Hop on the Tung Ping Chau ferry and explore its famous rock formations, pristine beaches and local delicacies.
Despite being closer to mainland China than Hong Kong, Tung Ping Chau deserves a spot on everyone’s Hong Kong bucket list. Getting its name – “Easternmost Flat Island” in English – from the horizontal sedimentary rock and calm surrounding waters, the offshore island is famed for its magnificent rock formations and diverse marine life. Throw in local delicacies like sea urchin fried rice and scenic hiking trails and campsites, and you’ve got plenty of reason to start planning your day trip to Tung Ping Chau. Read on for the ferry schedule and things to do on the island.
How To Get To Tung Ping Chau
From University MTR Station, take bus 272K and alight at the Ma Liu Shui Public Pier (the first stop). From there hop on the ferry to Tung Ping Chau. A taxi will also get you to the station to the pier in about five minutes.
Ma Liu Shui To Tung Ping Chau Ferry Schedule
Note that ferries to and from Tung Ping Chau only operate on Saturdays, Sundays and public holidays. The public ferry departs from Ma Liu Shui at 9am and 3:30pm on Saturdays and 9am on Sundays. The journey to Tung Ping Chau takes about 1.5 hours, and a return ticket costs $100.
There is just one public ferry back to Ma Liu Shui Public Pier that leaves at 5:15pm, so make sure you don’t miss it! Head here for more ferry details.
Alternatively, if you’re travelling with a group of friends, you may want to hire a privately chartered speedboat from Wong Shek Pier in Sai Kung Geopark. It should get you to Tung Ping Chau in about 30 minutes.
History Of Tung Ping Chau
Though now virtually deserted, Tung Ping Chau was once a thriving fishing community with a population of around 3,000 people. The economy of the island suffered due to the depletion of fishery resources and the termination of trade with the mainland after the Korean War. By the 1970, only and handful of people remained on the island.
In addition to a number of historical villages, Tung Ping Chau is also home to three Grade III Historic Buildings: the Tin Hau Temple, Tam Tai Sin Temple (both found in Sha Tau village), and the Old House which was built in the 1940s in Chau Mei.
Tung Ping Chau Geology: Famous Rock Formations
Tung Ping Chau is one of the eight Geo-Areas of the Hong Kong Global Geopark and boasts some of the most unique rock formations in the region, attracting locals and tourists alike.
The wave-cut shale on Tung Ping Chau is the youngest rock in Hong Kong, but records 55 million years of history in its distinct layers of sedimentary rock.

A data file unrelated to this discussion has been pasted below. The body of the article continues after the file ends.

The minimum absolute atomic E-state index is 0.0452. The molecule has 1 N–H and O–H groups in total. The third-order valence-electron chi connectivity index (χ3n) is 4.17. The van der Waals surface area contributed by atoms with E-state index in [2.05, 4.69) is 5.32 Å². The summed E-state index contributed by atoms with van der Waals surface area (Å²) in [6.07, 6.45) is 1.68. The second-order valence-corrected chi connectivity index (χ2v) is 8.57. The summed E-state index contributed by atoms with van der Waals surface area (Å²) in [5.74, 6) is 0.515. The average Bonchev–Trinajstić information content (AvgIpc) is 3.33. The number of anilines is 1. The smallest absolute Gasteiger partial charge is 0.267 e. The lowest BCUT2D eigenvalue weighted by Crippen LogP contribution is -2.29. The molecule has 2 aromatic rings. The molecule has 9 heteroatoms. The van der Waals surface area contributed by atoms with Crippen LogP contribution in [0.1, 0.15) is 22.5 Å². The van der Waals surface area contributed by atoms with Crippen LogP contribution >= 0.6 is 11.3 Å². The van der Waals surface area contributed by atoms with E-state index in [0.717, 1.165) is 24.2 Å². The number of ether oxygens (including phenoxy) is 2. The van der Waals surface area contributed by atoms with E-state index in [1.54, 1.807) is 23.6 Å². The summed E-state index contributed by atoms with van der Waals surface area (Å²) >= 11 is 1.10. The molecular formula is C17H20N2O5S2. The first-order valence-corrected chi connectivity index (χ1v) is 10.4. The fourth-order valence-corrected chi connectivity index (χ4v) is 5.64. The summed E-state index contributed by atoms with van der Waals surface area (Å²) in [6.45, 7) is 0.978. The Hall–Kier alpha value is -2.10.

Read More: Your Ultimate Hong Kong Bucket List
Kang Lau Shek
Resembling two watch towers at the water’s edge of the east coast of Tung Ping Chau, King Lau Shek stands at 7 to 8 metres. Surrounding the vertical stacks of rock is a stretch of coast known as Lan Kwo Shui which, at low tide, reveals titled rock formations that resemble ancient tomes sinking into the ground.
Lung Lok Shui
Located on the southwest shore of Tung Ping Chau, this pale-coloured silicious rock is famed for looking like a dragon’s back (from different angles, the rock takes on different colours adding to the mystical illusion). Though its clean-cut zig-zagged edge looks man-made, it’s actually a result of years of erosion.
Cham Keng Chau
Aptly translating to “Chopped Neck Isle”, Cham Ken Chau is a bluff that was dislodged from the island over centuries by wind and wave erosion. This has created a narrow passage where you can walk through, providing a shortcut from one sea view to another.
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Tung Ping Chau Beaches
Cheung Sha Wan
As the longest beach on Tung Ping Chau, Cheung Sha Wan is frequently visited for its stretch of soft, white sand and clear, turquoise waters. Many visitors like to go snorkelling or diving here as the waters are rich with marine life.
Tai Tong Wan
Lined by thick forest trees, Tai Tong Wan is another beach you can visit. Though the main draw is the nearby Tai Tong village which has a number of stores and small eateries that offer local delicacies like sea urchin fried rice and sea snails.
Things To Do On Tung Ping Chau Island
Ping Chau Country Trail
An excellent way to explore the area is by following the Ping Chau Country Trail around the island’s coastline. The trail is 6km, passing a number of famous geosites, and takes around two hours to walk – not counting the significant amount of time you’ll likely spend snapping pictures along the way.
Read More: 6 Short Hiking Trails In Hong Kong
Tung Ping Chau Marine Park
The Tung Ping Chau Marine Park occupies a sea area of about 270 hectares. The waters boast a rich and biologically diverse ecosystem of marine invertebrates, reef fishes, algae and coral (over 65 species!).
Tung Ping Chau Campsite
Not ready to leave so soon or worried about missing the last ferry out? Pitch a tent and spend a night under the stars at Tung Ping Chau Campsite, overlooking Kang Lau Shek and its surrounding wave-cut platform. The campsite is fully equipped with barbecue pits, tables and benches, drains and dry toilet pits.
Read More: Where To Go Camping In Hong Kong